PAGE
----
Plenty of couples treat their pet dog like their child. This makes divorce all the more complicated, with some owners fighting tooth and nail in court to see who gets to keep the dog after divorce.
Studies show that in 38% of divorce proceedings concerning dog owners, neither party is willing to give up their fur baby. Even though most American families consider their pet part of the family, the law usually treats pets as property.
But while you can sell your home or family car and split the money, doing the same to your dog just doesn’t feel right – even if it’s what the judge ordered.
So, who gets to keep the dog after divorce?
Due to the absence of pet custody laws in most states and provinces, not all judges consider the dog’s best interest when awarding ownership. The law states that they have to treat your beloved pet the way they would your sofa or TV: your dog is just another piece of property to be allocated to one party or the other. This is why it may make more sense to keep your dispute out of court. If you can’t figure out what to do by yourselves, you can use a neutral third-party mediator to help you negotiate.
In some cases, one spouse may have originally had the dog first, so it only makes sense that they’d keep the pet after the marriage. But it’s not always this simple. The ASPCA estimates that family changes like divorce are the reason that 27% of pets are given away or rehomed. This is far from ideal for all parties involved, which is why more couples have now found that sharing a dog after a divorce is the best compromise. However, the success of this setup greatly depends on your dog’s disposition – for instance, does your pet travel well? – as well as your ability to cooperate with each other.
Could You “Co-Parent” Your Pooch?
There are many ways to share custody. You and your ex-partner could split time with your dog evenly, switching every week or month. In cases where the pet would benefit from staying put in one place, you could have one partner act as the primary caregiver while granting the other “visitation rights”.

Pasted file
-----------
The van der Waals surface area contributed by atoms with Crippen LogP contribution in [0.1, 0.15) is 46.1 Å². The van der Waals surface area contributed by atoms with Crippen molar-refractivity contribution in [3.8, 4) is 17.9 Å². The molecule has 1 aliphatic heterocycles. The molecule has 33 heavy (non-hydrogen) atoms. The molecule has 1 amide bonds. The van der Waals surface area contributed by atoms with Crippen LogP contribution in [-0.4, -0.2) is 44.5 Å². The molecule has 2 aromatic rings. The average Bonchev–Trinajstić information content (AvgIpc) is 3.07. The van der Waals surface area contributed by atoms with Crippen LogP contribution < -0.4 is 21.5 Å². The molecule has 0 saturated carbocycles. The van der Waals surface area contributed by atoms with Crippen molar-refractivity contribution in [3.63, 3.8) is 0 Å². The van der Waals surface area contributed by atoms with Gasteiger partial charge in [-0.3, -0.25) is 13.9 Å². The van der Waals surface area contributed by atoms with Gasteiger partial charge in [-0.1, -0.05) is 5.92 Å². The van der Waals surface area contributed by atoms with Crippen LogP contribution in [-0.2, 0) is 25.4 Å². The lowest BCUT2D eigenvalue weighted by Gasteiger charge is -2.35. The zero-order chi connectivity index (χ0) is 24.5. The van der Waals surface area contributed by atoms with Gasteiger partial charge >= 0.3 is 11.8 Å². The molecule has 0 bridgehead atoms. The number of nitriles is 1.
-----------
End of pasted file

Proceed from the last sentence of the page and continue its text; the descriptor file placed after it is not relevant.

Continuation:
Sharing custody of your pet dog helps both parties maintain contact with their pet, and can be a great way to keep your pet active. But you should also consider that dogs are creatures of habit and that some dogs are more particular about routine. If you do decide to share your dog, you and your ex should agree on maintaining a consistent routine. Factor in how you’ll split pet expenses as well.
Put Your Dog’s Best Interests First
You may not think much of your partner right now, but don’t lash out and use your dog to punish your ex. When deciding who gets to keep the dog after divorce, always think of your pet’s best interest. Though it may be painful to admit, doing what’s best for your dog could mean saying goodbye and letting your ex-partner keep it.
Divorce is painful for people, but it can also take a toll on dogs. They’re also losing a family member, and possibly moving to a strange new home. If you’re considering divorce but are concerned about your dog’s wellbeing, note that divorce can actually help dogs who have grown anxious due to the stress of a conflict-ridden home. After the dust from the divorce proceedings has settled down, you might find that your dog is even happier in its new normal.
Jess Walter is a freelance writer and mother. She loves the freedom that comes with freelance life and the additional time it means she gets to spend with her family and pets.